Right, right? It looks like what our manifesto would be if we had a manifesto and chose to be especially obnoxious about it (more than usual I mean).

comment by Manfred · 2011-07-30T23:45:58.051Z · score: 0 (0 votes) · LW(p) · GW(p)

Maybe your manifesto.

comment by Raw_Power · 2011-07-31T00:06:40.179Z · score: 0 (8 votes) · LW(p) · GW(p)

What, you mean we aren't constantly saying "scientists know better, people should listen to them", "only science can give any measure of certainty in knowledge, and Bayesian rationality is the fastest and most reliable way to find the right hypotheses to test", "the Machine (the FGAI specifically) will make everything better or at least more interesting", "scientists who are religious Outside The Laboratory are Doing It Wrong and ought to be taken as seriously as if they professed belief in Santa Claus"...

... I notice I might have confused Less Wrong's general philosphy with that of Eliezer Yudkowsky specifically (the above points are caricatures and oversimplifications of stuff he actually said). That's just not true. I've noticed most people over here aren't nearly as caustic as him.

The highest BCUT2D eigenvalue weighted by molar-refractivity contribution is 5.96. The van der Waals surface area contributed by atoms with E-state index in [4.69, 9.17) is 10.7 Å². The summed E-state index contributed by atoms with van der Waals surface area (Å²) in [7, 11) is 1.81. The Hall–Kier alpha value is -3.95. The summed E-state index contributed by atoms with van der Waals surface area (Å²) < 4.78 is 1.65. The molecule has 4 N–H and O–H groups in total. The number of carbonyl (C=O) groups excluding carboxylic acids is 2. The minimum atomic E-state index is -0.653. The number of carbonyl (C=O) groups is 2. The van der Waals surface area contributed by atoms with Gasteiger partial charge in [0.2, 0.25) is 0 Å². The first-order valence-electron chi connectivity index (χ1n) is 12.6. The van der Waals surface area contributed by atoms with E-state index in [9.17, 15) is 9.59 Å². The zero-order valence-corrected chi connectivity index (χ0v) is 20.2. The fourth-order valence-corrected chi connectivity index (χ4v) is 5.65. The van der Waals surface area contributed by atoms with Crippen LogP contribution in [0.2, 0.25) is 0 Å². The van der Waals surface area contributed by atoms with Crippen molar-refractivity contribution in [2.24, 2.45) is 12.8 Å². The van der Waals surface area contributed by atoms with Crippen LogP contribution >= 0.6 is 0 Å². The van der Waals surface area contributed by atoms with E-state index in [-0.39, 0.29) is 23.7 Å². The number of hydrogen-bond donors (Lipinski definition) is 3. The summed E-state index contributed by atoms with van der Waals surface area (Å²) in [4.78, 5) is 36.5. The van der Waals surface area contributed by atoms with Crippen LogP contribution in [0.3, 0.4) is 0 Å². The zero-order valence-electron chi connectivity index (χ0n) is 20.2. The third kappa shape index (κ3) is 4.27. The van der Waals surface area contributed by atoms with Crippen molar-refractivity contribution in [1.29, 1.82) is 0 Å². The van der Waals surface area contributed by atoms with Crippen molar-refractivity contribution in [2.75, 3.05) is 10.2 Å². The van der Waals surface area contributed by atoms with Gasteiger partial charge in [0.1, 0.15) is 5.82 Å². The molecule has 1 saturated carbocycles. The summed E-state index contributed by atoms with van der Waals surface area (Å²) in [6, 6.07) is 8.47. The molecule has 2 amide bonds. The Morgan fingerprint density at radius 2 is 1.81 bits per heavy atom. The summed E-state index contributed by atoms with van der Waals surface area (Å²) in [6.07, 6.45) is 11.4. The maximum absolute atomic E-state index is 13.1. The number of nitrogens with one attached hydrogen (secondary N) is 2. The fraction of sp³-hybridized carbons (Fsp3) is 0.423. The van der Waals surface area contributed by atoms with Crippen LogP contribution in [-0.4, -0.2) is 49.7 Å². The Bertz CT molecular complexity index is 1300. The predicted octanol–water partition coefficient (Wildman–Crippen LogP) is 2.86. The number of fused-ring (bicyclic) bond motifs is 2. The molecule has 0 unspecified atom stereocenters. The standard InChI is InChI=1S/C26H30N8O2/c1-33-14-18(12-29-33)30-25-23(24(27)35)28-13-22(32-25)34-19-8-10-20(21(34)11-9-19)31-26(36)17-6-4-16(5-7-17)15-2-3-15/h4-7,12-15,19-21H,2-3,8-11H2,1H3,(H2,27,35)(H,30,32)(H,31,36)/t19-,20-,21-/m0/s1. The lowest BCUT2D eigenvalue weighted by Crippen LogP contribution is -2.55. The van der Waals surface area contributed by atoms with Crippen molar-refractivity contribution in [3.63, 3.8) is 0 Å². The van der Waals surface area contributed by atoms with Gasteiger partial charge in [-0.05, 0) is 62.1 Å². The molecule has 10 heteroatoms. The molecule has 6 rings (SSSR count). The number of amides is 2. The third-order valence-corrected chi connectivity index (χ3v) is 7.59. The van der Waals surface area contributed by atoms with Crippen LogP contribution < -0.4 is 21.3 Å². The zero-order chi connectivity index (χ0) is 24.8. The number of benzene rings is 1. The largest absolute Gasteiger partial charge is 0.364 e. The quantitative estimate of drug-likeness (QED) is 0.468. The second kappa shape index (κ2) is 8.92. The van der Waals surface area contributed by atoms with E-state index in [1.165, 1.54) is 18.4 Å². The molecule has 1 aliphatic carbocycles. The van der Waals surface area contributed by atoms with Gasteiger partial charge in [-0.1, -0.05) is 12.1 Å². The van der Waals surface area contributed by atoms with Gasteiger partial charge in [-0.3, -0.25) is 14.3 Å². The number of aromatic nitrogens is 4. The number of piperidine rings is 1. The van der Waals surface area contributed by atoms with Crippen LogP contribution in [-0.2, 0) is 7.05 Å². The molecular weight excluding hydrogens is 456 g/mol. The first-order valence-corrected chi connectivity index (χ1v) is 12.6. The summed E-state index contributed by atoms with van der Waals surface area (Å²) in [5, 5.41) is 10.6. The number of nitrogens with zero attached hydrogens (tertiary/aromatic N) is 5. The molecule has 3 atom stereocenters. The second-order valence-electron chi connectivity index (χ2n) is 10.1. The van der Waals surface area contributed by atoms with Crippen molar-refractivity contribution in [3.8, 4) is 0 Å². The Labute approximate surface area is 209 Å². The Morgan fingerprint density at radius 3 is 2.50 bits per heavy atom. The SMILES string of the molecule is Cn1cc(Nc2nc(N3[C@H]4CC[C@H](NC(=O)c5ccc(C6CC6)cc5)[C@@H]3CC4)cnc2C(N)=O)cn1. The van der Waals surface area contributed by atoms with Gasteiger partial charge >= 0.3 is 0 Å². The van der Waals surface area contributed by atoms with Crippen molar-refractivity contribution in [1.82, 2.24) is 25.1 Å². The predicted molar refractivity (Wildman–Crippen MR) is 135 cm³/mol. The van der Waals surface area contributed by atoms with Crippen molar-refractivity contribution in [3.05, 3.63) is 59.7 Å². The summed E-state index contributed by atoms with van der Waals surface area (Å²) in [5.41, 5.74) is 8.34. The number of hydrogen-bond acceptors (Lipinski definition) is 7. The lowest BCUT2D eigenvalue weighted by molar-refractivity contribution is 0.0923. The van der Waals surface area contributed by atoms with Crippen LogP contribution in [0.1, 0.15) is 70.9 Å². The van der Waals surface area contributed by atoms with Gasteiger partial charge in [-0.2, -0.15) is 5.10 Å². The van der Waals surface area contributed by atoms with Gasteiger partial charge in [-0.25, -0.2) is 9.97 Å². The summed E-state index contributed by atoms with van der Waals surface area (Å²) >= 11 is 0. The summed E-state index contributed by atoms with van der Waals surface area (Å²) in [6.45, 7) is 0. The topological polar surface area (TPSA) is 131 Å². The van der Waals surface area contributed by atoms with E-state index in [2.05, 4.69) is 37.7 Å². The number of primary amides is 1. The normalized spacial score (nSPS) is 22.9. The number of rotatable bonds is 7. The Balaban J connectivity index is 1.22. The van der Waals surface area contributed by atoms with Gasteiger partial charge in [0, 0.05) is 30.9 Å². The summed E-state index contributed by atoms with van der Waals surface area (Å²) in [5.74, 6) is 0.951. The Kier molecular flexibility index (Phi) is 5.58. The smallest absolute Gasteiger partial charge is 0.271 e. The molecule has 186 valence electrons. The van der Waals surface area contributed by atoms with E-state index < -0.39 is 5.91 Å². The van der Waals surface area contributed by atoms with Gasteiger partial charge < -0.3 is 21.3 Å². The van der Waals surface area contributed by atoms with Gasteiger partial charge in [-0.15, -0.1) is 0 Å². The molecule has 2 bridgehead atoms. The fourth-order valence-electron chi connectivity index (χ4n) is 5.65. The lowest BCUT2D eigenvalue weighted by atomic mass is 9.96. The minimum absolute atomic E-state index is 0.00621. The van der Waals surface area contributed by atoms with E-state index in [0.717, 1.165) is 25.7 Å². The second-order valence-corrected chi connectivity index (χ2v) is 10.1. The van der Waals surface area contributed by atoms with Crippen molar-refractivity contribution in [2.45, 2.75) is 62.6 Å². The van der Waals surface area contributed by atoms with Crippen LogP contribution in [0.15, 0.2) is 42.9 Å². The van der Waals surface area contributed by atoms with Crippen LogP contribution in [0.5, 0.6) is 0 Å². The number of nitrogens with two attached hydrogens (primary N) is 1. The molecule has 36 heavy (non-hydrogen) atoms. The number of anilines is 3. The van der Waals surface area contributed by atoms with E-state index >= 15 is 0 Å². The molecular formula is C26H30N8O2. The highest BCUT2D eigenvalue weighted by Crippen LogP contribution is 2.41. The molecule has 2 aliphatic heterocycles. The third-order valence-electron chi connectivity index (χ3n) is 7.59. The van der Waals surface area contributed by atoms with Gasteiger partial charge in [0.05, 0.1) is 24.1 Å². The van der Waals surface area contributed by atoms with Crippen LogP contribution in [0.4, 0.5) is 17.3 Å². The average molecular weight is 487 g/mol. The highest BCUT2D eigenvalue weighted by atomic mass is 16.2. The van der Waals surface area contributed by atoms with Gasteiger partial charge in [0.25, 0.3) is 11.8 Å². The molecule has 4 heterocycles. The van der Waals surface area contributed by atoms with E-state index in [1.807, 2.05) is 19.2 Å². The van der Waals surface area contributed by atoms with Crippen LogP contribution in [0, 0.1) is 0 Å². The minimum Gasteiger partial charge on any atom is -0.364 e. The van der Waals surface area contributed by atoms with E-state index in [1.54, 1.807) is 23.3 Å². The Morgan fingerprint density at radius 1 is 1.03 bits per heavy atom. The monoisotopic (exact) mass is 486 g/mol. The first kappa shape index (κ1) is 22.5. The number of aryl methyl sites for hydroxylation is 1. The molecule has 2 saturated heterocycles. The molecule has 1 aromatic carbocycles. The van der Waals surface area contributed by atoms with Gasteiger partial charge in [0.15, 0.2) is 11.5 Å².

comment by Manfred · 2011-07-31T00:52:12.440Z · score: 3 (3 votes) · LW(p) · GW(p)

scientists know better, people should listen to them

Conditionally true, but not always true, and so can become both wrong and annoying when used fully generally as in the video.

only science can give any measure of certainty in knowledge, and Bayesian rationality is the fastest and most reliable way to find the right hypotheses to test

Not quite the LW position. Knowledge comes from evidence, science finds publicly verifiable knowledge.

the Machine (the FGAI specifically) will make everything better or at least more interesting

There is no "the Machine" to promote, we should stick to "a machine," which will do things if built, rather than "will." This strict factualness also keeps us from using the same mental machinery as a messianic cult, which is good both cosmetically and practically.

scientists who are religious Outside The Laboratory are Doing It Wrong and ought to be taken as seriously as if they professed belief in Santa Claus

The first part may indeed be LW manifesto material, and the second part is false for obvious social reasons.